St. Michael and All Angels
We seek to be a light of Christ in the community, where all are welcome to experience God's love and blessings.

July 18, 2021 - Proper 11 (8th Sunday after Pentecost)

It’s July, and for many of us that means it’s vacation time. We can see this in our attendance trends, and it is totally due in part to the weather. The congregation is sparse because half of them are away doing what all of us would like to do in July – goofing off!

But today’s Gospel passage from Mark tells us that even Jesus and his friends needed to get away sometimes, even if just for a bit. And it didn’t work… when Jesus saw people hurting, he couldn’t help but go to them, even when his emotional gas tank was running underneath that line marked E!

I have heard stories of theologians who claimed to have spent two months one summer without thinking about God once. Knowing how theologians work (and how they find it enjoyable to argue whether God is present in that tick that has decided to affix itself to your leg during the relaxing hike you took), I find that hard to believe. But I believe it begs the question: does vacation time for active church members mean taking a vacation from God?

Truthfully, that’s a bit hard to do, at least if we believe that God is with us all the time, whether we are aware of it or not. But maybe we can take a little vacation from the heavy-duty ways we often think about God. Maybe we plug our spiritual arteries with all that profound thinking.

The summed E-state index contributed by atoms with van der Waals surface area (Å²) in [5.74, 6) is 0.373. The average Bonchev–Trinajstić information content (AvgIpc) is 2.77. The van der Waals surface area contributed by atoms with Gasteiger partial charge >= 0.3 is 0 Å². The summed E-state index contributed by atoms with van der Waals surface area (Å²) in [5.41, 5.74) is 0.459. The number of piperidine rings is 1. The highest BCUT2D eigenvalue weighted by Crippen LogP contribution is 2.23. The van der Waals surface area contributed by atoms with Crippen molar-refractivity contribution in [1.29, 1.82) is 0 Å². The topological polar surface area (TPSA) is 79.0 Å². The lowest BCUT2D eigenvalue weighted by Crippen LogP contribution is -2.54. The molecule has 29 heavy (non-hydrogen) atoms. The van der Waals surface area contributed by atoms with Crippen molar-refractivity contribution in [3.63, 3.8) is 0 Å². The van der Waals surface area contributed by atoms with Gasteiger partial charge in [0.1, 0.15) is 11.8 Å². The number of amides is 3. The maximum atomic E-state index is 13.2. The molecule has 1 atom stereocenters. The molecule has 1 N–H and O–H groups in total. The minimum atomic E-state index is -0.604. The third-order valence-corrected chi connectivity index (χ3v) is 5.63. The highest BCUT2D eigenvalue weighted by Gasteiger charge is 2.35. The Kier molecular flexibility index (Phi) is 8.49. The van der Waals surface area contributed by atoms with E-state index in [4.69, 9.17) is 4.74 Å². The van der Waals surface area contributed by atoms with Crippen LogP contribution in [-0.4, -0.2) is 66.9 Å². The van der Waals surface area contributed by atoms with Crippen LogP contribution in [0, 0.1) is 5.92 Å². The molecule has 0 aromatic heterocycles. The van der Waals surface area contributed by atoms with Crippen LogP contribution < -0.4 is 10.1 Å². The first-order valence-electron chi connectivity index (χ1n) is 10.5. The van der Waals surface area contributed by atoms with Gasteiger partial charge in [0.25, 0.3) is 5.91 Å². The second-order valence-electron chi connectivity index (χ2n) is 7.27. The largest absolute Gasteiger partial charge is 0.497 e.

Several summers ago, I had a break and I had gone to a cottage on Chautauqua Lake with my family. We had a lovely porch that overlooked the water and I had brought two weighty books that I needed to read to prepare for my ordination exams. “Serious” stuff like ethics in the Episcopal Church and how to engage other cultures in worship.

And then, about 2 days after we arrived, I realized that I hadn’t even touched a book; I had simply sat there and allowed the summer day and the presence of my nephews and family to let my mind disengage from the pressing matters. I tried to recall exactly what had occupied my time during those days, and I couldn’t… but I felt so relaxed physically and spiritually. And who says that God wasn’t part of that encounter?

We all need that time… a time to clear our minds from all the pressing tasks and weighty responsibilities. Don’t take catch-up work with you… your mind needs a rest. Your body and your mind are the temples in which God dwells. If you don’t give yourself the needed rest, you will find it hard to be aware of God’s presence within your soul.

My friends, we are a tiny church. We all wear many hats and pitch in when it’s time to get the work done, but there are times you -- as active, hard workers in God’s vineyard -- need to take a break too. You need a chance to relax… all year long we work to build a faithful community, and now we just need to enjoy what has been built so far.  Let your minds and your bodies be free to just be for a while, and take a break from the hard work for a week.

We need to give God a bit of room to move out of our heads and heal our whole selves. Then we might be able to believe the truth about ourselves no matter how beautiful it is.